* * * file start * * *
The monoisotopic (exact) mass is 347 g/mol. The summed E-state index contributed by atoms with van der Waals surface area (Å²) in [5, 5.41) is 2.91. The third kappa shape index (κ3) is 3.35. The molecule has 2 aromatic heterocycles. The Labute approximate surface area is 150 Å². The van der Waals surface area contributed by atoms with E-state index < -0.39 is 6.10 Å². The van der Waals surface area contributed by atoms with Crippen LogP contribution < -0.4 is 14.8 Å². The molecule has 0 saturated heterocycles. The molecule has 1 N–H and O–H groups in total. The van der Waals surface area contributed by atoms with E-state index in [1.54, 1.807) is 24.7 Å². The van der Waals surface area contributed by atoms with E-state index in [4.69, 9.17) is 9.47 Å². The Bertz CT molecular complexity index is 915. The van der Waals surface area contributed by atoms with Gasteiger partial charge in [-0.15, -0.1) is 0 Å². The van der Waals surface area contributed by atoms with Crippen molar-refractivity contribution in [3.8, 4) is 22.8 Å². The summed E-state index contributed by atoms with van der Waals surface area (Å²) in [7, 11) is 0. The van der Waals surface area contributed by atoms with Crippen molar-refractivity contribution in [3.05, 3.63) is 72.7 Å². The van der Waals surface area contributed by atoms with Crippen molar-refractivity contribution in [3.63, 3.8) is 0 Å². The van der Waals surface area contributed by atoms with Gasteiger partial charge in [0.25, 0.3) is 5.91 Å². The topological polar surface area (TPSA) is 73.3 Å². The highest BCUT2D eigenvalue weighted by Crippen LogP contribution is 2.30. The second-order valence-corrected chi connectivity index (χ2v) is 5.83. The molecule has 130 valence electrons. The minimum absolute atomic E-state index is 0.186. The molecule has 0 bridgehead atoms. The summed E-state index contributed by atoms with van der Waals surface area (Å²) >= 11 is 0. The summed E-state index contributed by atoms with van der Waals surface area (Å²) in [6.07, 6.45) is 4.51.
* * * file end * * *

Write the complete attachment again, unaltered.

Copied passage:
The monoisotopic (exact) mass is 347 g/mol. The summed E-state index contributed by atoms with van der Waals surface area (Å²) in [5, 5.41) is 2.91. The third kappa shape index (κ3) is 3.35. The molecule has 2 aromatic heterocycles. The Labute approximate surface area is 150 Å². The van der Waals surface area contributed by atoms with E-state index < -0.39 is 6.10 Å². The van der Waals surface area contributed by atoms with Crippen LogP contribution < -0.4 is 14.8 Å². The molecule has 0 saturated heterocycles. The molecule has 1 N–H and O–H groups in total. The van der Waals surface area contributed by atoms with E-state index in [1.54, 1.807) is 24.7 Å². The van der Waals surface area contributed by atoms with E-state index in [4.69, 9.17) is 9.47 Å². The Bertz CT molecular complexity index is 915. The van der Waals surface area contributed by atoms with Gasteiger partial charge in [-0.15, -0.1) is 0 Å². The van der Waals surface area contributed by atoms with Crippen molar-refractivity contribution in [3.8, 4) is 22.8 Å². The summed E-state index contributed by atoms with van der Waals surface area (Å²) in [7, 11) is 0. The van der Waals surface area contributed by atoms with Crippen molar-refractivity contribution in [3.05, 3.63) is 72.7 Å². The van der Waals surface area contributed by atoms with Crippen molar-refractivity contribution in [3.63, 3.8) is 0 Å². The van der Waals surface area contributed by atoms with Gasteiger partial charge in [0.25, 0.3) is 5.91 Å². The topological polar surface area (TPSA) is 73.3 Å². The highest BCUT2D eigenvalue weighted by Crippen LogP contribution is 2.30. The second-order valence-corrected chi connectivity index (χ2v) is 5.83. The molecule has 130 valence electrons. The minimum absolute atomic E-state index is 0.186. The molecule has 0 bridgehead atoms. The summed E-state index contributed by atoms with van der Waals surface area (Å²) >= 11 is 0. The summed E-state index contributed by atoms with van der Waals surface area (Å²) in [6.07, 6.45) is 4.51.